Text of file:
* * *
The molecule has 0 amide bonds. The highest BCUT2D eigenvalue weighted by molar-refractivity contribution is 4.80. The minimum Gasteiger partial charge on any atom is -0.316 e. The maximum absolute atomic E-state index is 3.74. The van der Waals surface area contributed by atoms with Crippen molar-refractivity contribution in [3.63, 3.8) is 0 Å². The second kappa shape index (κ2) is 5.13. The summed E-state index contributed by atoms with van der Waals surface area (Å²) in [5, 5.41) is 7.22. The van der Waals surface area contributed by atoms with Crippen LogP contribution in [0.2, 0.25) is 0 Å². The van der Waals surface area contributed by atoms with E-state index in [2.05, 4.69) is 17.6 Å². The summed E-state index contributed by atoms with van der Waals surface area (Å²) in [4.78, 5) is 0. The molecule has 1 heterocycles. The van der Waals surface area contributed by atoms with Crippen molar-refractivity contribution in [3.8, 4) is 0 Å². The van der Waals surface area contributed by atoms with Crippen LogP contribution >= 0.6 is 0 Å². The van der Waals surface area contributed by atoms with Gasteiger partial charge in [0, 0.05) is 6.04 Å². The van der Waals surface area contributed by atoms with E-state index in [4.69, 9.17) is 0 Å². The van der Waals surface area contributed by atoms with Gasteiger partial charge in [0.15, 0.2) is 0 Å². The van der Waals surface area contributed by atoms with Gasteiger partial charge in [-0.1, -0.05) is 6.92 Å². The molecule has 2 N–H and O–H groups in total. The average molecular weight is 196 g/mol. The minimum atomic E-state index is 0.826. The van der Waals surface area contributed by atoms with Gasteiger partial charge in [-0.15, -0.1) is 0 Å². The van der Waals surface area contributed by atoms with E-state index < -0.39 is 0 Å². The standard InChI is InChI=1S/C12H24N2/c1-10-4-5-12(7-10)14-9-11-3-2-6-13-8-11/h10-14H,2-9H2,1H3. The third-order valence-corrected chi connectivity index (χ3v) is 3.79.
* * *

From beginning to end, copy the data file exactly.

The molecule has 0 amide bonds. The highest BCUT2D eigenvalue weighted by molar-refractivity contribution is 4.80. The minimum Gasteiger partial charge on any atom is -0.316 e. The maximum absolute atomic E-state index is 3.74. The van der Waals surface area contributed by atoms with Crippen molar-refractivity contribution in [3.63, 3.8) is 0 Å². The second kappa shape index (κ2) is 5.13. The summed E-state index contributed by atoms with van der Waals surface area (Å²) in [5, 5.41) is 7.22. The van der Waals surface area contributed by atoms with Crippen LogP contribution in [0.2, 0.25) is 0 Å². The van der Waals surface area contributed by atoms with E-state index in [2.05, 4.69) is 17.6 Å². The summed E-state index contributed by atoms with van der Waals surface area (Å²) in [4.78, 5) is 0. The molecule has 1 heterocycles. The van der Waals surface area contributed by atoms with Crippen molar-refractivity contribution in [3.8, 4) is 0 Å². The van der Waals surface area contributed by atoms with Crippen LogP contribution >= 0.6 is 0 Å². The van der Waals surface area contributed by atoms with Gasteiger partial charge in [0, 0.05) is 6.04 Å². The van der Waals surface area contributed by atoms with E-state index in [4.69, 9.17) is 0 Å². The van der Waals surface area contributed by atoms with Gasteiger partial charge in [0.15, 0.2) is 0 Å². The van der Waals surface area contributed by atoms with Gasteiger partial charge in [-0.1, -0.05) is 6.92 Å². The molecule has 2 N–H and O–H groups in total. The average molecular weight is 196 g/mol. The minimum atomic E-state index is 0.826. The van der Waals surface area contributed by atoms with Gasteiger partial charge in [-0.15, -0.1) is 0 Å². The van der Waals surface area contributed by atoms with E-state index < -0.39 is 0 Å². The standard InChI is InChI=1S/C12H24N2/c1-10-4-5-12(7-10)14-9-11-3-2-6-13-8-11/h10-14H,2-9H2,1H3. The third-order valence-corrected chi connectivity index (χ3v) is 3.79.